Pulmonary arterial hypertension is a rare and very serious disease. There is no cure. Only treatment and management of symptoms. You can learn more about it from the Pulmonary Hypertension Association itself, or also in my terms. Fortunately, I am responding to my current treatment and in a much better place than I was at my official diagnosis a year ago. However, I am nowhere near the same person I was when my symptoms first started. 

I wanted to share my story and my diagnosis. My goal is not to invoke fear, or look for pity. However, to simply educate. Like I said, that is something I do love to do. 

Where It All Started

I have been quite lucky and blessed my whole autoimmune life. I had some complicated illnesses that had potential to become serious and wreak havoc on my adolescence. As I grew up, I went through some pretty uncommon things for someone my age, getting steroid shots literally in my eyeballs, skipping track practice to get UV light treatment for my psoriasis, but I never let it phase me. I didn’t expect anything bad to ever happen to me. I didn’t expect to be the rare one. But then again, who ever does? 

man and woman in a boat

My symptoms first started in the Spring of 2019. I had been perfectly healthy (as possible) up until this point. They began with shortness of breath (SOB) and chest pain. It sounds pretty scary, like I should go to the ER, but it wasn’t that severe. I mostly experienced increased SOB with activity. I just thought, wow I must be out of shape or something. That fall, I remember giving a presentation to a group of elderly women in my community on safety within the home and how to prevent falls. During the presentation, I was pausing between each slide to catch my breath. I felt like I looked so nervous and unprepared, but I was really just struggling to breathe.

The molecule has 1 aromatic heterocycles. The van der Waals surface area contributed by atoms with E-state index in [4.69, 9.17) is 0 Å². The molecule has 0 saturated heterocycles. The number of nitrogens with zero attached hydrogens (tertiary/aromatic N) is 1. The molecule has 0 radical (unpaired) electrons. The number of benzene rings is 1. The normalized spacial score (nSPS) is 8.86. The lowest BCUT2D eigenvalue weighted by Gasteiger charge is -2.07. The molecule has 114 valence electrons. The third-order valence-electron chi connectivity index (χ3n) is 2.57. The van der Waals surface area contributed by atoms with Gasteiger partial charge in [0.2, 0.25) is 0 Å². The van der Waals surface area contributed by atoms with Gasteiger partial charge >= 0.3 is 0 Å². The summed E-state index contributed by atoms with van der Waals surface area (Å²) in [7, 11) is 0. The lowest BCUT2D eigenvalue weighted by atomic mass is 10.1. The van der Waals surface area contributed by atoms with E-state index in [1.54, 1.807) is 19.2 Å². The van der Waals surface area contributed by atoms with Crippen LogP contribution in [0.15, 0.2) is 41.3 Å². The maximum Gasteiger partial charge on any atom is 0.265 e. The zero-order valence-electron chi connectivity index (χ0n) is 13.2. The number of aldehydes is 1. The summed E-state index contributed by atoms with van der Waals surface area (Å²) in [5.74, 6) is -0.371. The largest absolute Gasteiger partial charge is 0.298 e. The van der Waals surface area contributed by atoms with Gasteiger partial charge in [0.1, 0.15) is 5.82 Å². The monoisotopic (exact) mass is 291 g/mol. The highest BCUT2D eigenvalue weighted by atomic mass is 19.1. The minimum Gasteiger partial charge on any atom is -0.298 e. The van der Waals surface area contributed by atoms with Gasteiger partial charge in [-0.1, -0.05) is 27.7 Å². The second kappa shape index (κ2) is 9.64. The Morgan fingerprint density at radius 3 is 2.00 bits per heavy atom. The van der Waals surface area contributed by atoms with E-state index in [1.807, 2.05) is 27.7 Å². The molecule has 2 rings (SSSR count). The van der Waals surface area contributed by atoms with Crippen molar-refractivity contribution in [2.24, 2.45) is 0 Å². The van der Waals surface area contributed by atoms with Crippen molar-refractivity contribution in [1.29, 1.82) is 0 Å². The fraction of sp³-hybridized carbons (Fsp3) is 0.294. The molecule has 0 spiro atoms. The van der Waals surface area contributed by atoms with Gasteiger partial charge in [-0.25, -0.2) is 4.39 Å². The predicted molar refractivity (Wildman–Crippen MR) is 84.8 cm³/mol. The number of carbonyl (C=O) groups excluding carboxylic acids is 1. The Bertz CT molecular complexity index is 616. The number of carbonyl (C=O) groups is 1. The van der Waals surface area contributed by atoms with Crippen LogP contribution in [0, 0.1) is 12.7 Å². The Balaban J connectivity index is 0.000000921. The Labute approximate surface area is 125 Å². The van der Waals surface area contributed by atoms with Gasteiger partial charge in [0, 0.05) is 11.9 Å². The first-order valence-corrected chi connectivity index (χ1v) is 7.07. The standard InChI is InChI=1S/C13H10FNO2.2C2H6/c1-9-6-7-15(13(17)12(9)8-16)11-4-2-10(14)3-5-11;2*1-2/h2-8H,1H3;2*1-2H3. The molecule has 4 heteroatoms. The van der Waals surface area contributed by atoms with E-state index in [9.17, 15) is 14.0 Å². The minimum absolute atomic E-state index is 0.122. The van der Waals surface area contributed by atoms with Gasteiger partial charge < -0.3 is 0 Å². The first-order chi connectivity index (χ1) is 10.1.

The chest pain always came on after I ate. It was central to my chest, right underneath my sternum. Sometimes it would also radiate to my right shoulder. It would linger for hours, and for some reason was worse at night. It would keep me up and night, and I couldn’t lie flat in my bed. 

Things started to get worse. I was losing weight. Bending over made everything worse, and left me so out of breath. I couldn’t get in to see my rheumatologist for another 2 months, so I started with my PCP. 

We did an EKG, CTA (ct scan with contrast),chest x-ray, echo, blood tests, and even an abdominal ultrasound. My CT scan came back and was very scary. Surprisingly, there were no blood clots. However, some words like pulmonary nodules, bronchiectasis, and pleurisy came up. That landed me a referral to a pulmonologist.


I did a pulmonary function test at my first pulmonology visit and it was abnormal. I was getting efficient oxygen exchange, but not expanding my lungs as well as someone my age would. That is still a mystery to this day. The pulmonologist told me my lungs looked inflamed, but there was no specific condition to diagnose and treat. It was likely related to connective tissue disease. Sjogren’s syndrome is a type of connective tissue disease.